A customer of mine wants to upgrade their existing 1232 (autonomous) APs to ones that support "N" radio speeds. Today we replaced an existing 1232 with one of these: AIR-SAP1602E-A-K9
After setting it up with IP and security (AES CCMP + TKIP) we were able to connect to it with no problems using out lap tops. Iphones and IPads had trouble connecting and staying connected however--this may have been related to TKIP being enabled. We did check and uncheck the box "mixed" in the 2.4 Ghz radio setting page, but it didn't seem to make any difference.
When we swapped it with the 1232, we saw that the coverage was quite a bit less than that which we had with the old 802.11 b/g radio. The 1232 was able to get a signal through the floor to offices directly above it. The 1602 pretty much got nothing through even though it was installed in exactly the same location as the 1232. Since the 1602 supports the b/g radio standards in addtion to the "n", I would think that it would at least give us some coverage through the floor, like the old 1232 always did.
After seeing the coverage issues, we made sure that the 2.4 Ghz radio tx / rx power levels were set to their default "max" levels. We then used an older Cisco a/b/g PCMCIA card with Cisco's old ACU and found that the SNR through the floor was 10 db or less at best. The SNR for the 1231 was in the high mid to high 20s when we checked it through the floor.
Are we missing a setting or something that might be causing the signal to be so weak?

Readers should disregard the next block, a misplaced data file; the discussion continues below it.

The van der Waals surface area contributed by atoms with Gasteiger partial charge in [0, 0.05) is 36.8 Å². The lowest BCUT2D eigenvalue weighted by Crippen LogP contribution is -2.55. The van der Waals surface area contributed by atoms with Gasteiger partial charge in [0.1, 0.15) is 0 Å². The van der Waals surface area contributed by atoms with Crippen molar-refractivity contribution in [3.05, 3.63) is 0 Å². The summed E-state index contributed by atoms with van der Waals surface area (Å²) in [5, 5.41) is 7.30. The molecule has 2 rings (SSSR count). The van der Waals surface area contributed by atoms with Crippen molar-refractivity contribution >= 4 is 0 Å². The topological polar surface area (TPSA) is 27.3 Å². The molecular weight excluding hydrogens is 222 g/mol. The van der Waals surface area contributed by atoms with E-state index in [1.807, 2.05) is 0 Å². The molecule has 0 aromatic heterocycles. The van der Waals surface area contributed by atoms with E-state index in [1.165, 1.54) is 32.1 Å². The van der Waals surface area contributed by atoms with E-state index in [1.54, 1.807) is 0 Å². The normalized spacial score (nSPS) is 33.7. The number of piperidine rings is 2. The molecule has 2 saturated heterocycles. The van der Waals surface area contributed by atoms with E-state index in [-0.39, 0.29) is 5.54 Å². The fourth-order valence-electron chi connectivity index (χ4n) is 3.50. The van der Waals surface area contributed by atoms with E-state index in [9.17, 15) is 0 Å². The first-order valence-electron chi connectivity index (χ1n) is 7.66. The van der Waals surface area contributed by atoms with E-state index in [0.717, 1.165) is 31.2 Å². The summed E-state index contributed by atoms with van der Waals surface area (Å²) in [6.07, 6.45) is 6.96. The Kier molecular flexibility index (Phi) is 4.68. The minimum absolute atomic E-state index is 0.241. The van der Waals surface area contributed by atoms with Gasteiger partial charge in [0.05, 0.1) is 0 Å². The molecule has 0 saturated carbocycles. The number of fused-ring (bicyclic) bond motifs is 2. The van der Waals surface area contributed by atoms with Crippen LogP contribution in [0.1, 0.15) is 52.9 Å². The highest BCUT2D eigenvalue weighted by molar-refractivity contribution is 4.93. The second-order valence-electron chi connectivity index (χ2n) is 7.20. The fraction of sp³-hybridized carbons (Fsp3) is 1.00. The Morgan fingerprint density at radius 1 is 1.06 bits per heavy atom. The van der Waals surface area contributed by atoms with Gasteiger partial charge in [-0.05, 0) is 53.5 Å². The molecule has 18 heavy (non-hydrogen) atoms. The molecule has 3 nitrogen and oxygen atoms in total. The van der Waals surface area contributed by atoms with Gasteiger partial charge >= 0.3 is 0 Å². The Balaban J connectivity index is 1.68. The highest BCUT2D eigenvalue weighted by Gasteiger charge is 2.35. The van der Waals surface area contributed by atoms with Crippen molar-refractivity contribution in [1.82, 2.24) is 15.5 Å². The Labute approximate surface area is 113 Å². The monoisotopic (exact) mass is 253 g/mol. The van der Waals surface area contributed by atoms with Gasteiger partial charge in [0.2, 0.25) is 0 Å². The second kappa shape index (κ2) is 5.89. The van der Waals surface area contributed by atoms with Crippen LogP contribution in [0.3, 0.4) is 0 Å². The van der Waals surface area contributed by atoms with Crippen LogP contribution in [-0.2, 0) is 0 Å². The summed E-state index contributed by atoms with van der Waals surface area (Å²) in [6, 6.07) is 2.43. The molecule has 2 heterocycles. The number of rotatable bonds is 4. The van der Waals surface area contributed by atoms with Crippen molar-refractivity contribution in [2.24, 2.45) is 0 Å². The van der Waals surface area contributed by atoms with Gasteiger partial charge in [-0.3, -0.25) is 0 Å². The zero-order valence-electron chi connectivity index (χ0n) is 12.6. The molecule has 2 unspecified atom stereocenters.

About a year ago we installed a bunch of 2602s (autonomous) that worked very well in a large warehouse. I'm starting to think that we went with the wrong AP.
Total number of users for this install will be around 15. Most will be browsing the web and doing 5250 terminal emulaton.
Any help or ideas on this problem would be greatly appreciated.
The internal .11g transmitter in the 1231/32 has a maximum power of 15 dbm and always transmits on the single antenna with the strongest receive signal. The antenna was a little half-wave dipole.
The individual .11g transmitters in the 1602 have a maximum power of 17 dbm each. The entire unit is limited to 22 dbm maximum, which occurs when all 3 transmitters are active (3 antenna mode). When all 3 antennas are used together, the individual transmitters are powered back to 7.3 dbm each. Now things get a bit murky to me here.. I don't know if the 'data' transmitted on the three streams (antennas) is identical or not. Lets say NOT. So your single stream client can only make use of resulting 7.3dbm of power. If you change the AP to single antenna mode the power should double.. from the one antenna and be 2 dbm stronger than the original 1231/32 setup.